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Pascal Dusapin - Faustus, The Last Night (2007)

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Pascal Dusapin - Faustus, The Last Night (2007)

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1. Faustus

George Nikl – Faustus (Baritone)
Urban Malmberg – Mephistopheles (Baritone)
Robert Worle – Sly (Tenor)
Jaco Huijpen – Togod (Bass)
Caroline Stein – L’Ange I T he Angel (Soprano)

Lyon National Opera Orchestra
Jonathan Stockhammer – conductor

 

“Faust is a timely presentation of the narcissistic lunacy prevailing in contemporary culture, turning our ideals upside down as we realize that Faust, overestimating his own strength, failed and succumbed.” So wrote the composer Pascal Dusapin about his subject. This is not the Faust of Goethe, hence the use of the longer form of Faustus. “Ultimately, I prefer Mephistopheles. I think he is fun. And my Mephistopheles has to be fun!.” Again the composer on his own creation, this time speaking revealingly on his characterization. In fact, as the included filmed interview proves, Dusapin is remarkable eloquent on every aspect of his opera, from his inspiration from Marlowe’s original and not Goethe’s to the vortex of bare nerve-endings his music evokes.

Jonathan Nott likens the challenge of conducting this to conducting Bruckner, as Dusapin works with solid masses of sound. The blocks are distinctly modernist ones—there is no concession to anything remotely easy on the ear here. The libretto echoes the music in its user-unfriendliness, being littered with quotations from Dante, Augustine, The Bible, Caligula, and Al Capone, to name but a few. The language Dusapin chose was English, interestingly.

Despite the debt to Marlowe, there is no clear, clean story in this opera. The work is based around emotions, from the permanently afraid Angel (who quotes William Blake) to the paradoxically accepting terror of Faustus, who knows he is damned. To Dusapin, Faustus is “the very worst type of human being.” Sly is a Shakesperean vagabond-drunk ( Taming of the Shrew ). Togod (think “To God,” but also “Godot” anagrammatically) is a fallen angel who is the only one of the cast who is able to openly ridicule God. Togod is a watcher.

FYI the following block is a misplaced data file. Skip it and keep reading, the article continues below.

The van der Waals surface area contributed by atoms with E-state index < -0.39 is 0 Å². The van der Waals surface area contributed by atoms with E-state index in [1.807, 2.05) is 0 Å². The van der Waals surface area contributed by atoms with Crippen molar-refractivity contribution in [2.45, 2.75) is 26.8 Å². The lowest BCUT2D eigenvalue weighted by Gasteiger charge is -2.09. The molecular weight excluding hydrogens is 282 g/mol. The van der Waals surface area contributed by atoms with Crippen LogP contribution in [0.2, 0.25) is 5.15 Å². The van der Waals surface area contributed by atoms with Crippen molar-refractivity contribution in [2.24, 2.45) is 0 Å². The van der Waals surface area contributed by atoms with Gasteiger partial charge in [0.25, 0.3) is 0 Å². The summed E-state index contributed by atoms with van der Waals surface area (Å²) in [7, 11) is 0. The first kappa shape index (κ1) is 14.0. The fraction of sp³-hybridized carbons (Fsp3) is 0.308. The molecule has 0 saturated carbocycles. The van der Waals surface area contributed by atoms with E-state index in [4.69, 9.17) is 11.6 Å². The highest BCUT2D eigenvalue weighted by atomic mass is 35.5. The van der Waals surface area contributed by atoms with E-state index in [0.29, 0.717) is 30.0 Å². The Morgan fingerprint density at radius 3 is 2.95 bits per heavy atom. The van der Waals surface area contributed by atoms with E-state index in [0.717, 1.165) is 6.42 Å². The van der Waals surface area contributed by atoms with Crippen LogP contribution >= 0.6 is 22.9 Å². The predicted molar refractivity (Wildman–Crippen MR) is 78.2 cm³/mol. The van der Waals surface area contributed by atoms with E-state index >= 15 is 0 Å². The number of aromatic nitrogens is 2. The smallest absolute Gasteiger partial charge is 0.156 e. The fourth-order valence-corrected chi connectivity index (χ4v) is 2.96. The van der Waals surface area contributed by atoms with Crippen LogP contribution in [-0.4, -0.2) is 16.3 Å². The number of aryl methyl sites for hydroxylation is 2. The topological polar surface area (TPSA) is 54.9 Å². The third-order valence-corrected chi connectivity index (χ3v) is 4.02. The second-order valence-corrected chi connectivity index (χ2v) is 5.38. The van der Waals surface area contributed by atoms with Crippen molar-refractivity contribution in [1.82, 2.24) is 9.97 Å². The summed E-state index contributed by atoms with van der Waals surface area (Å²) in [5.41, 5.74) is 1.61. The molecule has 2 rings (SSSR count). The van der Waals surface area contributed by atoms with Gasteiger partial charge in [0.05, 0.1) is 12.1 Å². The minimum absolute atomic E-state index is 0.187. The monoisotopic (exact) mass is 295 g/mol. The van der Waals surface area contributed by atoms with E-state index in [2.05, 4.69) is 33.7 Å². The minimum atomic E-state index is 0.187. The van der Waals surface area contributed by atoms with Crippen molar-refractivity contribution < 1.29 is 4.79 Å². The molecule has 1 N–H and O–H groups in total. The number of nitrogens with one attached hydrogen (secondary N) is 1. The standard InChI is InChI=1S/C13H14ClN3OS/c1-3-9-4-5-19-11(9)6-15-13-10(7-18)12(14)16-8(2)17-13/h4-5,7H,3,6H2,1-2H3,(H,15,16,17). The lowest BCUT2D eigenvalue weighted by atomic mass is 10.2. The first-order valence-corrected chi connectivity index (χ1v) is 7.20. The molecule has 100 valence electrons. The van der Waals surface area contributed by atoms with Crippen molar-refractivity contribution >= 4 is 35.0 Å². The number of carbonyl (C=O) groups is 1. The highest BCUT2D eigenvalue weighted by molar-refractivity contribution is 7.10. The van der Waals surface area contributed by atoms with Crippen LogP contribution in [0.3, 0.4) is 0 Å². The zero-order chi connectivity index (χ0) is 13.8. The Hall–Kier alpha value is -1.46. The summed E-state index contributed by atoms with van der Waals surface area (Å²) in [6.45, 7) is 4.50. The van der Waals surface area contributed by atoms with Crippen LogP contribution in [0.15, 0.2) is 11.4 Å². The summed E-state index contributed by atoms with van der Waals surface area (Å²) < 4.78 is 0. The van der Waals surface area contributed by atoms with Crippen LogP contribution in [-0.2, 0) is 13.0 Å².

The opera is set on a huge clock face. Faust and Mephistopheles are presented almost as twins (similar dress, similar baldness, initially in an all-enveloping blue light). The setting on a clock face not only emphasizes the inevitability of time and death but provides the perfect setting for Mephistopheles (“Meph,” for short) to gush forth his meditations on time itself.

All five cast members are superb, but if there is one who deserves special praise it is Caroline Stein, whose silver-white-clad Angel is like a Bergian Lulu on super-heat. (Interestingly, there is a red moon that looks as if it has been borrowed from Wozzeck too.) Dusapin shows no mercy in the stratospheric reaches he demands, or in the sheer stamina of the part. Robert Wörle’s Sly is hugely funny. Both Urban Malmberg as Mephistopheles and Georg Nigl as Faustus are stunning in their portrayals of the two characters’ codependent relationship. Malmberg is possessed of huge vocal power, while with Nigl it is his huge emotional-expressive range that impresses. When Faust finally asks, “Meph, do you know what is going to happen?”, it is sung with a preternatural beauty that brings a real tear to the eye. And not many overtly modernist operas can do that!

But it is Dusapin who is the most impressive of all. He is a master of composed stasis, of implying a time that is out of joint. His orchestration is a model of its kind. Certainly it is bleak, dark, and intense, but despite this intensity it is never unwittingly crowded.

Picture quality is of the very best, as one has come to expect from Naïve. Unhesitatingly recommended—to the brave. --- Colin Clarke, Fanfare, arkivmusic.com

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